I have friends who do a ten minute yoga routine every morning before breakfast. I applaud the notion, and from time to time I have had my own press ups/exercise type routines early in the morning but, let’s face it- who’s got the time?
Now we all know this is nonsense. We have loads of time, we just waste it etc etc. But the outer brain, the public brain, the social brain REALLY DOES THINK that it has no time. That’s why we always kind of perk up and agree when people suggest we have no time. Like you are now. And why WE LOVE anything that ‘saves’ time. Like ONE MINUTE TAI CHI. Yes, you’re loving it already aren’t you?
One minute Tai chi starts with doing the slow up and down sweep movements – watch a tai chi basics video on youtube to get the picture. You do this routine – do the legs bit as well if you can- until you get bored. Then segue into all the exercise and warm up bits you can remember- but do them only once, twice or thrice- one sit up, one press up, one weird yoga dog posture, one touch the toes etc etc. Pretty soon one of these will get your fancy. Hey that feels good you’ll think- then go with it- do five or ten. But no pushing. This is one minute tai chi. If you only want to- spend only one minute on the whole routine. I just did and I feel FANTASTIC!
The main benefit is that you go through a massive RANGE of movement in a very short time. In Japan old people don’t have bad knees, neither do men in the middle east- why because they get on their knees every day (in Japan to use a squat loo and to generally squat and sit, in the middle east to pray- women aren't required to do the knee bending public prayer ritual so they have terrible knees often) - if you don't use it you lose it. The second benefit is that you’ll be tempted to go for a bit longer from time to time and that will actually improve fitness. The third benefit is that you can claim to be a one minute tai chi master.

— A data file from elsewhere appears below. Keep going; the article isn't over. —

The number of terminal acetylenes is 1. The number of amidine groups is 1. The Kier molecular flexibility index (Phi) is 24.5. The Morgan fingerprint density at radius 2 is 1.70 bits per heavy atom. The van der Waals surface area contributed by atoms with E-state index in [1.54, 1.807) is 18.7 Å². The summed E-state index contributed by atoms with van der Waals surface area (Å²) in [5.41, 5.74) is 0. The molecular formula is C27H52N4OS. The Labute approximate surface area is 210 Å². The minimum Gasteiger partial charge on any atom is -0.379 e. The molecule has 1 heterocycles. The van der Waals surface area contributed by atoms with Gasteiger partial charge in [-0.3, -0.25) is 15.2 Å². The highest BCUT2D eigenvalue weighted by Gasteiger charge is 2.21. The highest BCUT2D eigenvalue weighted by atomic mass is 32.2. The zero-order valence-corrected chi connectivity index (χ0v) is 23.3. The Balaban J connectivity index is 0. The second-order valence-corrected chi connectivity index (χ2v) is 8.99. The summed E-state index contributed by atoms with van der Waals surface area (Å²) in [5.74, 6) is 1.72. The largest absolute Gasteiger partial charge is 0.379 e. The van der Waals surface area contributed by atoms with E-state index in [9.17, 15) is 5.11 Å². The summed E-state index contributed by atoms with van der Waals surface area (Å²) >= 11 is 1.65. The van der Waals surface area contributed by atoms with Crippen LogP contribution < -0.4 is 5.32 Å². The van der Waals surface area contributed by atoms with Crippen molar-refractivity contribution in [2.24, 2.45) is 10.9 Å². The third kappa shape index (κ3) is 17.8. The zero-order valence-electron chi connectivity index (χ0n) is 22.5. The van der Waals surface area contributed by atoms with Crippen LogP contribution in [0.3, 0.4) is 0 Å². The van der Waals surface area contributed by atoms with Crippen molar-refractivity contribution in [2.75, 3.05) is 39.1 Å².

There is an awful lot of talk about rebuilding morality and saving Britain from a moral collapse but what is on offer seems shallow and wrongheaded about where moral sense actually springs from. The idea that morality is derived from a set of principles is something only modern philosophers need to take seriously. That’s the inheritance of a more ancient philosophy where the rules were always contingent on something suprahuman, something bigger than us, something awe inspiring, often, but not always, a recognisable deity. That’s the real well spring of any moral behaviour- the recognition that you are a tiny part of something massive and meaningful- you can feel it in the face of nature or perhaps in the face of intuitions of forces beyond our paltry abilities to know or describe.
Appeals to family and community and such like only work when you are in the right relation to the world, when you feel the abundant awe inspired by the planet we live on.
In the past such feelings were usually dragged along in the giant trawl net called religion. Where now?
It may even be the case, as others have pointed out, that a certain amount of moral collapse is due to take place before something new can takes its place.